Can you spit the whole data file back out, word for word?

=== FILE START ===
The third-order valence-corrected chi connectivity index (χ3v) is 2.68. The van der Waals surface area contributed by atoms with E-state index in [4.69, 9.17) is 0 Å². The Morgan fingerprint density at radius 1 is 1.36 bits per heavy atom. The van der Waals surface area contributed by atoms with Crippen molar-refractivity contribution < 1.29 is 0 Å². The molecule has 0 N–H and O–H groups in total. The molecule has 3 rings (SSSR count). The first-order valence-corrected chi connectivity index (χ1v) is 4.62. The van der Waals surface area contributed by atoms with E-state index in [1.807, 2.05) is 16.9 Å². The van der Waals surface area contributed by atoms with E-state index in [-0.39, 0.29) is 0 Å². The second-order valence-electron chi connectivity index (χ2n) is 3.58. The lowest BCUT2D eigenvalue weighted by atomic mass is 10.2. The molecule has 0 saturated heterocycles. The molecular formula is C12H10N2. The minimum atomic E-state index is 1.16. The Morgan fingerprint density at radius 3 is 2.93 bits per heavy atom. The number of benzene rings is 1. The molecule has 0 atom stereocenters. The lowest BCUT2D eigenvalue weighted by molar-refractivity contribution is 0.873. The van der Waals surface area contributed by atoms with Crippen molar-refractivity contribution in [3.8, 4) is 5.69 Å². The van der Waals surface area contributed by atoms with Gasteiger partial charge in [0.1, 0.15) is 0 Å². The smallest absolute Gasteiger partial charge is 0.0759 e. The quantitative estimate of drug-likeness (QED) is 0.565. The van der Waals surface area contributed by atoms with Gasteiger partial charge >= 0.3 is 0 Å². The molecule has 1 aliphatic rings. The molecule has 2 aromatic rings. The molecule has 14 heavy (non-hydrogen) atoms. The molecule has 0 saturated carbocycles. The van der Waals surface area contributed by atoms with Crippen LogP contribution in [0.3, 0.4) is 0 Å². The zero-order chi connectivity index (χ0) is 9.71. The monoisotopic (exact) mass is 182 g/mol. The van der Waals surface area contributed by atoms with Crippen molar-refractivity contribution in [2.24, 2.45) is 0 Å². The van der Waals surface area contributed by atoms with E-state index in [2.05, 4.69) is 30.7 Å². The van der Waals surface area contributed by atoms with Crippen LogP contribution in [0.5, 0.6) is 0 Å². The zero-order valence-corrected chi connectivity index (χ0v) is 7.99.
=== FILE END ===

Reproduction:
The third-order valence-corrected chi connectivity index (χ3v) is 2.68. The van der Waals surface area contributed by atoms with E-state index in [4.69, 9.17) is 0 Å². The Morgan fingerprint density at radius 1 is 1.36 bits per heavy atom. The van der Waals surface area contributed by atoms with Crippen molar-refractivity contribution < 1.29 is 0 Å². The molecule has 0 N–H and O–H groups in total. The molecule has 3 rings (SSSR count). The first-order valence-corrected chi connectivity index (χ1v) is 4.62. The van der Waals surface area contributed by atoms with E-state index in [1.807, 2.05) is 16.9 Å². The van der Waals surface area contributed by atoms with E-state index in [-0.39, 0.29) is 0 Å². The second-order valence-electron chi connectivity index (χ2n) is 3.58. The lowest BCUT2D eigenvalue weighted by atomic mass is 10.2. The molecule has 0 saturated heterocycles. The molecular formula is C12H10N2. The minimum atomic E-state index is 1.16. The Morgan fingerprint density at radius 3 is 2.93 bits per heavy atom. The number of benzene rings is 1. The molecule has 0 atom stereocenters. The lowest BCUT2D eigenvalue weighted by molar-refractivity contribution is 0.873. The van der Waals surface area contributed by atoms with Crippen molar-refractivity contribution in [3.8, 4) is 5.69 Å². The van der Waals surface area contributed by atoms with Gasteiger partial charge in [0.1, 0.15) is 0 Å². The smallest absolute Gasteiger partial charge is 0.0759 e. The quantitative estimate of drug-likeness (QED) is 0.565. The van der Waals surface area contributed by atoms with Gasteiger partial charge >= 0.3 is 0 Å². The molecule has 1 aliphatic rings. The molecule has 2 aromatic rings. The molecule has 14 heavy (non-hydrogen) atoms. The molecule has 0 saturated carbocycles. The van der Waals surface area contributed by atoms with Crippen LogP contribution in [0.3, 0.4) is 0 Å². The zero-order chi connectivity index (χ0) is 9.71. The monoisotopic (exact) mass is 182 g/mol. The van der Waals surface area contributed by atoms with Crippen molar-refractivity contribution in [2.24, 2.45) is 0 Å². The van der Waals surface area contributed by atoms with E-state index in [2.05, 4.69) is 30.7 Å². The van der Waals surface area contributed by atoms with Crippen LogP contribution in [0.5, 0.6) is 0 Å². The zero-order valence-corrected chi connectivity index (χ0v) is 7.99.